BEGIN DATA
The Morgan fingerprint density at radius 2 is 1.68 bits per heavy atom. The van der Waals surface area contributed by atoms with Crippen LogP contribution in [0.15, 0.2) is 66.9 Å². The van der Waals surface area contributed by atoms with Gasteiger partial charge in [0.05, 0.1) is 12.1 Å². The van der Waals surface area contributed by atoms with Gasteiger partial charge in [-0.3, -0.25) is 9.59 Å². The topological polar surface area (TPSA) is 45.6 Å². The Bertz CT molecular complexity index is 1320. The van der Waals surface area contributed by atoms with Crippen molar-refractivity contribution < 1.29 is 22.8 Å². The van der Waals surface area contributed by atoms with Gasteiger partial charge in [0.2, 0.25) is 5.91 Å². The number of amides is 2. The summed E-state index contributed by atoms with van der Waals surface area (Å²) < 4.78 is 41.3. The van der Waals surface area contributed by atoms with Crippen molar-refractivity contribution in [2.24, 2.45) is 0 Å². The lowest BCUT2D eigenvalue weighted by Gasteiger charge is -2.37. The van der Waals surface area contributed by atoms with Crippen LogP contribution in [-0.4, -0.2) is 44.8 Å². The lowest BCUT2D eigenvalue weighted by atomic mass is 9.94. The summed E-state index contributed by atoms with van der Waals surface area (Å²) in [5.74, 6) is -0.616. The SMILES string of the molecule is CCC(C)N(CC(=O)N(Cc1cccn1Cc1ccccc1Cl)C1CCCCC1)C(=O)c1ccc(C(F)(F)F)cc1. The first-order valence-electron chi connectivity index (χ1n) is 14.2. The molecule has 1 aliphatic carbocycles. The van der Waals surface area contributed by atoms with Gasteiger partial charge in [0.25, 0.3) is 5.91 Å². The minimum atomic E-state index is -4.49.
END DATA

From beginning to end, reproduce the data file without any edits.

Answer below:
The Morgan fingerprint density at radius 2 is 1.68 bits per heavy atom. The van der Waals surface area contributed by atoms with Crippen LogP contribution in [0.15, 0.2) is 66.9 Å². The van der Waals surface area contributed by atoms with Gasteiger partial charge in [0.05, 0.1) is 12.1 Å². The van der Waals surface area contributed by atoms with Gasteiger partial charge in [-0.3, -0.25) is 9.59 Å². The topological polar surface area (TPSA) is 45.6 Å². The Bertz CT molecular complexity index is 1320. The van der Waals surface area contributed by atoms with Crippen molar-refractivity contribution < 1.29 is 22.8 Å². The van der Waals surface area contributed by atoms with Gasteiger partial charge in [0.2, 0.25) is 5.91 Å². The number of amides is 2. The summed E-state index contributed by atoms with van der Waals surface area (Å²) < 4.78 is 41.3. The van der Waals surface area contributed by atoms with Crippen molar-refractivity contribution in [2.24, 2.45) is 0 Å². The lowest BCUT2D eigenvalue weighted by Gasteiger charge is -2.37. The van der Waals surface area contributed by atoms with Crippen LogP contribution in [-0.4, -0.2) is 44.8 Å². The lowest BCUT2D eigenvalue weighted by atomic mass is 9.94. The summed E-state index contributed by atoms with van der Waals surface area (Å²) in [5.74, 6) is -0.616. The SMILES string of the molecule is CCC(C)N(CC(=O)N(Cc1cccn1Cc1ccccc1Cl)C1CCCCC1)C(=O)c1ccc(C(F)(F)F)cc1. The first-order valence-electron chi connectivity index (χ1n) is 14.2. The molecule has 1 aliphatic carbocycles. The van der Waals surface area contributed by atoms with Gasteiger partial charge in [0.25, 0.3) is 5.91 Å². The minimum atomic E-state index is -4.49.